Three new polls over the last few days. Firstly, the regular ICM poll for the Guardian has topline figures of CON 43%(+1), LAB 40%(+1), LDEM 8%(nc). Fieldwork was over the weekend and changes are since the start of the month. There is no signficiant change from last month, but it is the fifth ICM poll in a row to show a (very small) Tory lead. The full tables are here.

The ICM poll also contained a couple of Brexit questions. By 43% to 38% people were opposed to the idea of extending the transition period beyond 2020 (as you might expect, this largely split along Remain/Leave lines). On the customs union, 35% of people wanted Britain to Leave the customs union, 24% wanted Britain to stay, 26% wanted a compromise. I suspect many respondents do not have a good idea what the Customs Union is, and that questions like this are heavily influenced by the wording. As it is, it once again splits very much down Remain/Leave lines – the reason that leaving the customs union came up ahead was because most Leavers picked it, while Remainers were more evenly split between staying and a compromise.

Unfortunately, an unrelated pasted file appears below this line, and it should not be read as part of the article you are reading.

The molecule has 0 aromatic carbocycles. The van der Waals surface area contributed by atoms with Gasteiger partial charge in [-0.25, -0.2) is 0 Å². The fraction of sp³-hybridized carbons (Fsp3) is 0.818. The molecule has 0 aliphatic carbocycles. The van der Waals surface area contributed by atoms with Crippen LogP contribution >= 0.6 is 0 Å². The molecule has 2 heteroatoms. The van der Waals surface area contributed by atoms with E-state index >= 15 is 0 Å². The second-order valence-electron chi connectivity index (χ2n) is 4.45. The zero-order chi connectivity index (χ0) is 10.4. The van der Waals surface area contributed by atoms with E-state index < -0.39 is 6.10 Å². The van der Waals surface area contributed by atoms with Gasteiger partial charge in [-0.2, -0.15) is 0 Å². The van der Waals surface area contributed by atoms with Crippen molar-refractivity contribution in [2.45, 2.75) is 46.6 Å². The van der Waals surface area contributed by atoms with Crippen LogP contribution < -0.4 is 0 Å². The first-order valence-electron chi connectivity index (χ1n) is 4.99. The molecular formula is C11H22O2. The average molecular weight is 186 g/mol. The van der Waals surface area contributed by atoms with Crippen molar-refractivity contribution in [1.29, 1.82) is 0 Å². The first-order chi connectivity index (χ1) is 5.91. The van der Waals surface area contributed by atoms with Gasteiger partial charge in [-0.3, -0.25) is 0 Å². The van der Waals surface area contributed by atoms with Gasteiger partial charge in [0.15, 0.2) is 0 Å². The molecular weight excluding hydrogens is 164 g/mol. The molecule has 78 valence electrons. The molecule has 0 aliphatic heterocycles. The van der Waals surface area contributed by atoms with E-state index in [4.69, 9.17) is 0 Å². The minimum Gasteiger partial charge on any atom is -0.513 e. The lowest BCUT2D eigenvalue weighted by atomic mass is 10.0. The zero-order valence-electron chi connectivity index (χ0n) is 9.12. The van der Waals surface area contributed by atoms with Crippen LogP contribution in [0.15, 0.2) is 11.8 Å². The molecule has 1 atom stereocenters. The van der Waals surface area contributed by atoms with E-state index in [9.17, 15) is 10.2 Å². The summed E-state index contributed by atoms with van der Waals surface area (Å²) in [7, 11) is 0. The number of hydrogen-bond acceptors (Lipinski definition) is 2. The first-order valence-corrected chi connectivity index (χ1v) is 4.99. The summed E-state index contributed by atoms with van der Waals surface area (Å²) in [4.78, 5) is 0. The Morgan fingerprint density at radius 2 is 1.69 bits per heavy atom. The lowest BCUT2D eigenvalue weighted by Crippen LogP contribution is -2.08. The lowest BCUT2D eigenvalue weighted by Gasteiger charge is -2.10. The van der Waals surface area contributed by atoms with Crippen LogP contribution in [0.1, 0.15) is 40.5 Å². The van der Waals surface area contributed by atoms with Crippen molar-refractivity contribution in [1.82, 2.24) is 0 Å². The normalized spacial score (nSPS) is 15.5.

Secondly there was a new BMG poll for the Independent. Topline figures there were CON 39%(nc), LAB 39%(+1), LDEM 10%(-1). Fieldwork was right at the start of May, before the local elections, and changes are since mid-April. Full results are here